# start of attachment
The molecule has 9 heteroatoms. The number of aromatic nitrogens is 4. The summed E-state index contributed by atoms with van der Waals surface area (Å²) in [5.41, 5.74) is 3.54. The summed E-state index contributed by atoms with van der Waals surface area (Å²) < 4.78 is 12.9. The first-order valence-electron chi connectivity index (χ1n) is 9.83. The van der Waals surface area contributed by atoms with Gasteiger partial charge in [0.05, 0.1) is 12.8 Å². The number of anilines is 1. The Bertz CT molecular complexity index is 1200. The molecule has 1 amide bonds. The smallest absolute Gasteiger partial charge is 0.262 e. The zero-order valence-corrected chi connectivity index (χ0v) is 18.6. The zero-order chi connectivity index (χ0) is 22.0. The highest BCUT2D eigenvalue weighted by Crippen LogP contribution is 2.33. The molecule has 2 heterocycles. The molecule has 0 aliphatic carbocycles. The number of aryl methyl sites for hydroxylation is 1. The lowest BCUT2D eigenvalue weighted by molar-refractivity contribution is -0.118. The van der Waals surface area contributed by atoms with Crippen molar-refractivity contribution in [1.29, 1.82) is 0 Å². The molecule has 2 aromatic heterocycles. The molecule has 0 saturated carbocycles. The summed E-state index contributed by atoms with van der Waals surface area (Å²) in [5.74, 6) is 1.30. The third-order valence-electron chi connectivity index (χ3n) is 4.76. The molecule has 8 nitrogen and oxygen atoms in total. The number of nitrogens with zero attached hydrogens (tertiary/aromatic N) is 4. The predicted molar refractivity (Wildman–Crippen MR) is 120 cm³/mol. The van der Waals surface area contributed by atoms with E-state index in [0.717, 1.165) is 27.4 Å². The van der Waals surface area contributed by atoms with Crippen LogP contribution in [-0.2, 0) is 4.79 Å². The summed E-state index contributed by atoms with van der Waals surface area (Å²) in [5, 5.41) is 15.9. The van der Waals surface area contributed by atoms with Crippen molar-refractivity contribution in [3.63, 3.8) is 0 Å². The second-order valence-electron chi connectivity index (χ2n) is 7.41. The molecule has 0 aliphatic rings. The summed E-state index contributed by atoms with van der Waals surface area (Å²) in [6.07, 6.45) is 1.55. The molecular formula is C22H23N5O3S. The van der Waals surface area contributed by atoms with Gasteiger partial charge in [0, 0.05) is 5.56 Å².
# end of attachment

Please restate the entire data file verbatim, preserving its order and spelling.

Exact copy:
The molecule has 9 heteroatoms. The number of aromatic nitrogens is 4. The summed E-state index contributed by atoms with van der Waals surface area (Å²) in [5.41, 5.74) is 3.54. The summed E-state index contributed by atoms with van der Waals surface area (Å²) < 4.78 is 12.9. The first-order valence-electron chi connectivity index (χ1n) is 9.83. The van der Waals surface area contributed by atoms with Gasteiger partial charge in [0.05, 0.1) is 12.8 Å². The number of anilines is 1. The Bertz CT molecular complexity index is 1200. The molecule has 1 amide bonds. The smallest absolute Gasteiger partial charge is 0.262 e. The zero-order valence-corrected chi connectivity index (χ0v) is 18.6. The zero-order chi connectivity index (χ0) is 22.0. The highest BCUT2D eigenvalue weighted by Crippen LogP contribution is 2.33. The molecule has 2 heterocycles. The molecule has 0 aliphatic carbocycles. The number of aryl methyl sites for hydroxylation is 1. The lowest BCUT2D eigenvalue weighted by molar-refractivity contribution is -0.118. The van der Waals surface area contributed by atoms with Crippen molar-refractivity contribution in [1.29, 1.82) is 0 Å². The molecule has 2 aromatic heterocycles. The molecule has 0 saturated carbocycles. The summed E-state index contributed by atoms with van der Waals surface area (Å²) in [5.74, 6) is 1.30. The third-order valence-electron chi connectivity index (χ3n) is 4.76. The molecule has 8 nitrogen and oxygen atoms in total. The number of nitrogens with zero attached hydrogens (tertiary/aromatic N) is 4. The predicted molar refractivity (Wildman–Crippen MR) is 120 cm³/mol. The van der Waals surface area contributed by atoms with E-state index in [0.717, 1.165) is 27.4 Å². The van der Waals surface area contributed by atoms with Crippen LogP contribution in [-0.2, 0) is 4.79 Å². The summed E-state index contributed by atoms with van der Waals surface area (Å²) in [5, 5.41) is 15.9. The van der Waals surface area contributed by atoms with Crippen molar-refractivity contribution in [3.63, 3.8) is 0 Å². The second-order valence-electron chi connectivity index (χ2n) is 7.41. The molecule has 0 aliphatic rings. The summed E-state index contributed by atoms with van der Waals surface area (Å²) in [6.07, 6.45) is 1.55. The molecular formula is C22H23N5O3S. The van der Waals surface area contributed by atoms with Gasteiger partial charge in [0, 0.05) is 5.56 Å².